Energy Companies

Bringing the company to the customer and becoming a provider

Around the world, the energy sector faces an increasing number of sustainability-oriented consumers who consider it important to move beyond conventional methods of energy generation. Those consumers demand energy generated from renewable sources instead of from oil, coal, natural gas, and nuclear power. In the coming years, the pressure to act will make itself felt, even in places where it is currently not yet clearly noticeable. Natural disasters believed to be associated with climate change, radioactive contamination, oil spills, limited resources, and the steeply growing demand for energy by the world’s population will expedite this trend.

Germany has become a pioneer on this front and, in the wake of the unbundling process of the past years, has presented the energy sector with the next far greater challenge: the energy turnaround. The disruptive transition associated with the turnaround will revolutionize the sector. Conventional business models used by energy companies are in danger of becoming obsolete; decentralization and digitalization are beginning to corrode the structures of this sector. From the companies’ perspective, it appears important to play an active role in implementing the energy turnaround, tap the value creation potential, and defend their customers against new stakeholders.

The concept of a smart city offers a basis for doing this – while a revolutionized energy sector forms the basis of a smart city. Today, worldwide urban energy consumption already accounts for an estimated 60% of the global energy demand (cf. OECD/IEA, 2013) and will continue to rise at a disproportionately high rate. This trend can be countered through energy conservation on the demand side and the use of sustainable energy generation methods and storage technologies. A smart city can thus become sustainable in the long term based on the implementation of a smart grid.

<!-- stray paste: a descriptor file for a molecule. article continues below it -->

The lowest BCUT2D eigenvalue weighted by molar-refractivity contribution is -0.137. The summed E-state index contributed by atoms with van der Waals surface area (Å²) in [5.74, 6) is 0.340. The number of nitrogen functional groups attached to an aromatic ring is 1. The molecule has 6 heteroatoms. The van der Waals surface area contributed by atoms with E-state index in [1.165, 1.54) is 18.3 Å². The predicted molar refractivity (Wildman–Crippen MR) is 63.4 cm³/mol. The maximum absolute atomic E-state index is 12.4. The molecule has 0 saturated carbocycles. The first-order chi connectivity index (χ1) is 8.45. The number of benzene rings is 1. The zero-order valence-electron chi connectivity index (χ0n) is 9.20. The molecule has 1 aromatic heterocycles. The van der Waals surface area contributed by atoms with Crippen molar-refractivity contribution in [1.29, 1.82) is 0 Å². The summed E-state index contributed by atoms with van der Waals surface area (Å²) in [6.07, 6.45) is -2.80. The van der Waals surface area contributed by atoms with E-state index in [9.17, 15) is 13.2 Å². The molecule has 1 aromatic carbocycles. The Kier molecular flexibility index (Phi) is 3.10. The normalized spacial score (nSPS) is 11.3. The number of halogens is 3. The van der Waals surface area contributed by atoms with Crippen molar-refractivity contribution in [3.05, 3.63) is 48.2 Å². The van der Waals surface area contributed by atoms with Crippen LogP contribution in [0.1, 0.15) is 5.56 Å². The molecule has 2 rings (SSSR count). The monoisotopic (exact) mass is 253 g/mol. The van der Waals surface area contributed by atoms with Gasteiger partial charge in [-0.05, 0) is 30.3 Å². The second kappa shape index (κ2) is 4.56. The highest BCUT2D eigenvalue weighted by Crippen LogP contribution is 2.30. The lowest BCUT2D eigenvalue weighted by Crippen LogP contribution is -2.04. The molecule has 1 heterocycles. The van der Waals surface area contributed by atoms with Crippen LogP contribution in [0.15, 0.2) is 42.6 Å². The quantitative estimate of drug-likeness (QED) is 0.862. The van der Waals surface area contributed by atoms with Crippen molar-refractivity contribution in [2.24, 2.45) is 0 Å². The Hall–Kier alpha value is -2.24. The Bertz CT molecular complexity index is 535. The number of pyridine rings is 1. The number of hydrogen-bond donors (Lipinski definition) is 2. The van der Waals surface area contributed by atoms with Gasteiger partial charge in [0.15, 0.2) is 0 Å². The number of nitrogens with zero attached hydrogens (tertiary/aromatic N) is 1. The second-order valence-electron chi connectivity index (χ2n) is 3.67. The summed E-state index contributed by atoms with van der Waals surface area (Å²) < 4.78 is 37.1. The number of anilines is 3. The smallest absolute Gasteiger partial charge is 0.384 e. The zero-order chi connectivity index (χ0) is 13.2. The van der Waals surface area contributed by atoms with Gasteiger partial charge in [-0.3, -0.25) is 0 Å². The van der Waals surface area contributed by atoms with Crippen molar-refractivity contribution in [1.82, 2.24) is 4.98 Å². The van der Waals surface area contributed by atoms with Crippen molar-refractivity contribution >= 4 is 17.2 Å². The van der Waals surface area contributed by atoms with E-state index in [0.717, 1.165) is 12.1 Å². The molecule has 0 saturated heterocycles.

Energy companies need to adopt strategies geared to new and future market demands. Whereas the author has up to now advised her clients to “bring the customer to the company” in order to improve the quality of their services and satisfy their customers’ higher service expectations, she now (after customer orientation should have been incorporated in the CIP (continuous improvement process)) recommends “bringing the company to the customer” by promoting decentralized energy production and smart home solutions, while taking advantage of the value creation potential. The societal trend towards decentralization thus also has a bearing on the energy sector.

In order to support energy companies in carrying out that process and to allow all relevant stakeholders to emerge as winners, we at the develop appropriate solutions and conduct research on product development for the “decentralized energy company of the future” (Etezadzadeh) as an energy service provider. Besides new energy services, intersectoral cooperation currently presents an attractive approach for achieving those goals. Whoever achieves a competitive edge in smart energy technologies and knowledge today will possess sought-after expertise in the future. We will continue our efforts and look forward to working with energy companies, municipalities, and product developers as we head toward the future.

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